The biggest barrier to the adoption of convergence isn't technical, it's commercial.
That's the view of Gen-i group general manger Chris Quin, who says new, convergence-based products won't find a home in some IT shops until existing infrastructure becomes obsolete and has to be replaced.
Speaking at a New Zealand Computer Society event in Auckland last week, Quin said the question being asked about convergence isn't "Is the technology available?," but "How will the product bundle be priced?"
"People have investments in architectures today and to move to a converged environment would mean giving up that architecture," Quin says.
"The commercial migration is as much of an issue as the technical one and as current investments come to the end of their life, convergence will come to the fore."
Quin says one of the biggest trends in IT in New Zealand is likely to be the outsourcing of commodity IT functions such as email, storage and security, which happens to be one of Gen-i and the former Telecom Advanced Solutions' offerings.
"Central, strategic IT functions should be retained in-house, but not commodity ones," he says.
Telecom's purchase of Gen-i raised some questions in the industry regarding the fact IT services providers often bid for work in tandem with telecomms providers, or provide telecomms and networking equipment as part of the deal, but Quin says there's a "Chinese wall" between Telecom and Gen-i that prevents Gen-i getting inside knowledge of the telecomms aspects of competitors' bids.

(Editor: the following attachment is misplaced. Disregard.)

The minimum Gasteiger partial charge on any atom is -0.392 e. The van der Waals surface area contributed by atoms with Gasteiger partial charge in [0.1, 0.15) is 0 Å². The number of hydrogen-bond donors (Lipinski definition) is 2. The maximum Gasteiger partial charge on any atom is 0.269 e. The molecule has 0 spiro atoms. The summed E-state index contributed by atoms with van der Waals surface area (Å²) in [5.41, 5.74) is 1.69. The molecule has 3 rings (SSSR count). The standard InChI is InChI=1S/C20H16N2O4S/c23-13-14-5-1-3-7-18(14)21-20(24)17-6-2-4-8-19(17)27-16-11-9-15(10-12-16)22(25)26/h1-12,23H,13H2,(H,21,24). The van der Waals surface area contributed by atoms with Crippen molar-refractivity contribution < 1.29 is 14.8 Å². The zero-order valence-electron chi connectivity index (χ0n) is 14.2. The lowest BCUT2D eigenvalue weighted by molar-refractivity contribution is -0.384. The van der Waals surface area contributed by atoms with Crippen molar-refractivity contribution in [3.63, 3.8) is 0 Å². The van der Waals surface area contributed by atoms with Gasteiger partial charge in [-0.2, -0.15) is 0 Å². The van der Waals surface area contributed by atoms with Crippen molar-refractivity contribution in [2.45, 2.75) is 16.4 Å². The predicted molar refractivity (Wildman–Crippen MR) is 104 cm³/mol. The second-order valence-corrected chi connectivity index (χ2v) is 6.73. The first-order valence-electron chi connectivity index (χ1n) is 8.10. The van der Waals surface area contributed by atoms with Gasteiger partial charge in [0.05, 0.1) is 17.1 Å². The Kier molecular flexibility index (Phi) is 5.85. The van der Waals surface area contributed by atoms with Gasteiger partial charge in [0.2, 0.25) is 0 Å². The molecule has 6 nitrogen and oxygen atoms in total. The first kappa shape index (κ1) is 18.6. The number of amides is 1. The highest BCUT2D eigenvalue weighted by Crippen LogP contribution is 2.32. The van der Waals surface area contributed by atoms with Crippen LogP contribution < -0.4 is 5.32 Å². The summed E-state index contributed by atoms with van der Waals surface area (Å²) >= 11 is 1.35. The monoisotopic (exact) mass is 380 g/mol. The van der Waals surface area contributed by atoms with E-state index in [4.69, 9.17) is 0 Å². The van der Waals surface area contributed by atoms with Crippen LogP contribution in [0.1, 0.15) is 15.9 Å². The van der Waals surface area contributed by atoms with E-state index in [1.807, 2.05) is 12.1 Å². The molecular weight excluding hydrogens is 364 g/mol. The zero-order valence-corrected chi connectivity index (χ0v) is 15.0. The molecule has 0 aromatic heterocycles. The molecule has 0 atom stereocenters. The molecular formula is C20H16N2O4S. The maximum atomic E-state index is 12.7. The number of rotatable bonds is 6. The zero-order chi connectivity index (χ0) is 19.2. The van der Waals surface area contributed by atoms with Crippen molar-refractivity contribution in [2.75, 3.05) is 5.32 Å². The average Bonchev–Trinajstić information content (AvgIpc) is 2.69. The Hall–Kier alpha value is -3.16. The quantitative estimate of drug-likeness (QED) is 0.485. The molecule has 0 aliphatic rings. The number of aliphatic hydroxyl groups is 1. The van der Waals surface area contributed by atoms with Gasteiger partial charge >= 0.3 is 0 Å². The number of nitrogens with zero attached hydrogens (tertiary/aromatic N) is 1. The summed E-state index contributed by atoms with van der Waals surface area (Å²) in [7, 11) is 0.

"IT companies are generally neutral about who provides the telecoms services and while Gen-i will never sell other telcos' services, we have several customers who don't use Telecom, such as IAG."
Overall, Gen-i is a very different business to Telecom, with lower margins and a greater level of customer knowledge required, Quin says.
"You need to know more, such as what the impact on a client will be if a certain function stops working.
"It's quite different to the telco world."